DOXA 2017: Tokyo Idols is a J-pop shock doc

In Tokyo Idols, filmmaker Kyoko Miyake finds more to otaku than the creepy worship of teen girls by middle-aged men

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      When New York City–based filmmaker Kyoko Miyake was watching TV while visiting her mother’s house in Japan, breaking news came on the screen. It wasn’t about Syria. Nor was it about North Korea. It was about a girl leaving a J-pop band. This was national news.

      Miyake wanted to find out what, exactly, was going on with this pop-cultural phenomenon.

      What she unearthed was troubling, enlightening, and complicated. Her resulting work, the U.K.–Canada coproduction Tokyo Idols (with producers from Montreal) screening at the 2017 DOXA Documentary Film Festival, reflects her multifaceted perspective.

      On the line from NYC, Miyake says that growing up in Japan was a “confusing and awkward experience”, as she felt inherently uneasy with gender roles. “I just didn’t know how to act or be cute,” she says. “People seem to take it as a sign of defiance.”

      Living abroad for 15 years, combined with her innate understanding of the culture, gave her the ideal vantage point from which to analyze the realm of “idol” worship, in which middle-aged Japanese salarymen devote themselves to teen female J-pop idols with religious fervour and to jaw-dropping extents, from spending almost all their savings on concerts and memorabilia to rehearsing and performing the same dance moves as their teen-girl stars.

      Although she says the subject matter “symbolized everything that made me feel uncomfortable about being a woman in Japan”, she also realized that she had to go beyond simply following a few female idols and delve into the world of the otaku, or people whose social skills suffer in the face of their all-consuming obsession with particular interests or subcultures.

      Her inability to find overtly critical voices to feature in the film reflects how normalized and mainstream these idols have become. As one interviewee states, it is extremely difficult to express criticism of otaku from within Japanese society.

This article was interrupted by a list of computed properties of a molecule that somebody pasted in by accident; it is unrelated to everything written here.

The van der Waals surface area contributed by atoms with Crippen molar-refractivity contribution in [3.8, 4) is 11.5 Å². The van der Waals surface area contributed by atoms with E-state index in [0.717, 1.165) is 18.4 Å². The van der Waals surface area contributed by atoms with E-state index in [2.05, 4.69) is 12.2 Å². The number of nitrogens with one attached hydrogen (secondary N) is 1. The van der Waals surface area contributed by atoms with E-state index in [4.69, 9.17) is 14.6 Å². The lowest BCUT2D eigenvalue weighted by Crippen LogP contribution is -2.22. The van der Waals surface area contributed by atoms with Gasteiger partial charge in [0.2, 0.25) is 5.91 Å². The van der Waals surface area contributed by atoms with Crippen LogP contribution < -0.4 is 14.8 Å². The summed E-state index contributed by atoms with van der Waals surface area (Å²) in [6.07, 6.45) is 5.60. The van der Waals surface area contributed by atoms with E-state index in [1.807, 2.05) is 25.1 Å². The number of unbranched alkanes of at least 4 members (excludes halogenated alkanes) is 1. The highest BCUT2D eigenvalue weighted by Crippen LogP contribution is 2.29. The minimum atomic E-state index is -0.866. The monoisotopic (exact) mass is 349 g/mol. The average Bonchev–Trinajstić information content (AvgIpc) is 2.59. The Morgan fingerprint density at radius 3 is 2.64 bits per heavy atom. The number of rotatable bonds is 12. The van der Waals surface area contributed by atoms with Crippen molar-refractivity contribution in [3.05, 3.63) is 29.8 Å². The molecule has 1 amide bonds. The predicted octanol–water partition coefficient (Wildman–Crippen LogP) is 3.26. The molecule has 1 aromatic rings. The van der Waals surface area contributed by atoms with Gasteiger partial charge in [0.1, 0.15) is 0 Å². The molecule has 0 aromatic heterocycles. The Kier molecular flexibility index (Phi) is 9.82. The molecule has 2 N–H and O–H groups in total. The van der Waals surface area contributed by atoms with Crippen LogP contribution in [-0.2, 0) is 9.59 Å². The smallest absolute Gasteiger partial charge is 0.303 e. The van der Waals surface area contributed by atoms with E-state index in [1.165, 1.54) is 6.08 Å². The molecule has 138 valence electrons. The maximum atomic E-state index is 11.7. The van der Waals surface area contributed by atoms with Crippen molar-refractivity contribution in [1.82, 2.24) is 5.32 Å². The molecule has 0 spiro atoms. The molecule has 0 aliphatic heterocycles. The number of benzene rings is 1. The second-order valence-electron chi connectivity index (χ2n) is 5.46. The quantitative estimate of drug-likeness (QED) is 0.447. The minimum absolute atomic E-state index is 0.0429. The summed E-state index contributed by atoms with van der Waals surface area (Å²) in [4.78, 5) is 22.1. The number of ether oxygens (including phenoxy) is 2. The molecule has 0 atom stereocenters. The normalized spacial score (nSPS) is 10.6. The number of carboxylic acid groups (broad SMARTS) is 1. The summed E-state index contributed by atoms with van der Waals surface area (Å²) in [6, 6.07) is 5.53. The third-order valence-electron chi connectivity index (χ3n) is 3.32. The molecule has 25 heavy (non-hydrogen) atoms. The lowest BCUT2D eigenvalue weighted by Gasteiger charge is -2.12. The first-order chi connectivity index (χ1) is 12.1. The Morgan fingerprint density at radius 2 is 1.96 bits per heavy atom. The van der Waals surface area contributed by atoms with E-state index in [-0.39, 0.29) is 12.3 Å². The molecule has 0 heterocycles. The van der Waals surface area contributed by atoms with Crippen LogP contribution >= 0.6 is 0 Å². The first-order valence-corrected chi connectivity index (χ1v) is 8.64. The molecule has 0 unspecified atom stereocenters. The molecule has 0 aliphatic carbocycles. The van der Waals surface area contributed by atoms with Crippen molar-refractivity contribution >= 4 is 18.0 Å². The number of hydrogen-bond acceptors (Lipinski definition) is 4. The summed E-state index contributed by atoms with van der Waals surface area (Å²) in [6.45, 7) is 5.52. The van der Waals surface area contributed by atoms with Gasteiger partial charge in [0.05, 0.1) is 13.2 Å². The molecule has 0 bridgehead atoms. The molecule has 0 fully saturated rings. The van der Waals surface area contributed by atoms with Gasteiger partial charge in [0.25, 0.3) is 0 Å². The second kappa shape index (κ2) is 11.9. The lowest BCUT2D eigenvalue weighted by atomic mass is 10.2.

How quickly she and her non-Japanese crew adjusted to what initially seemed creepy and strange surprised her. She was also disturbed by how early the girls start, some as young as 10 years old (with girls being phased out, or “graduated”, as they reach their later teens), and how many girls aspire to enter the industry, with their parents’ endorsement.

      “If you grew up as a girl or woman in Japan…the male gaze is internalized at such an early age and it’s so deeply ingrained that you’re just not aware of it,” she says.

      But the documentary explains why it’s so appealing to them, as it’s one of the only fields in Japan where girls dominate.

      “Within that world, girls have such a power over their fans,” Miyake says. “They’re like a goddess to their fans…but it’s based on deeply misogynistic ideas. In most parts of Japanese society, women are not allowed to play a leading role and idol culture is sold like a dream factory for girls with ambition.”

      Nonetheless, she refused to construct a black-and-white view of the matter or to incite audiences to want to rescue these girls.

      Instead, she exposes several surprising aspects that offer a more complex view. For instance, the roots of the subculture are traced to the country’s economic depression. One interviewee calls the idols the equivalent of Britain’s Sex Pistols, from which the salarymen find self-empowerment and the strength to rally against the system or even change their lives for the better.

      Miyake points out that these men are enmeshed in gender roles of being strong providers for women and children, but are either unemployed or struggling with their careers and are unmarried.

      “When they come to an idol concert and spend money on those girls, and then the girl tells you that she’s only there because of their support,
      I think it probably gives them some pride and probably it might even be able to restore a failed sense of masculinity, in a way,” she says.

      Although there have been some cases of attacks by fans reported in the news, the fan community, like much of Japanese society, is heavily governed by unwritten rules. An equivalent practice with such an age disparity might be impossible in countries without such social discipline. Although many of the fans fall in love with these underage girls, they remain highly respectful, with men not even drinking alcohol at bars where the concerts take place.

      “I still don’t condone what they do, but I think I have a deeper understanding of where they come from or why they need to do this,” Miyake says.

      She sees this subject as merely a microcosm of a larger sociological issue. “Idol culture is a reflection of the wider society,” she says.

      Yet working on this project, she says with a laugh, made her feel “very Japanese and very un-Japanese at the same time”. Criticizing old men, she explains, is very untraditional, and yet her deep connection to the subject, which she thinks is far stronger than if it were happening in another country, made her realize how Japanese she is.

      “If this starts some sort of discussion or debate in Japan, I would be very happy,” she says.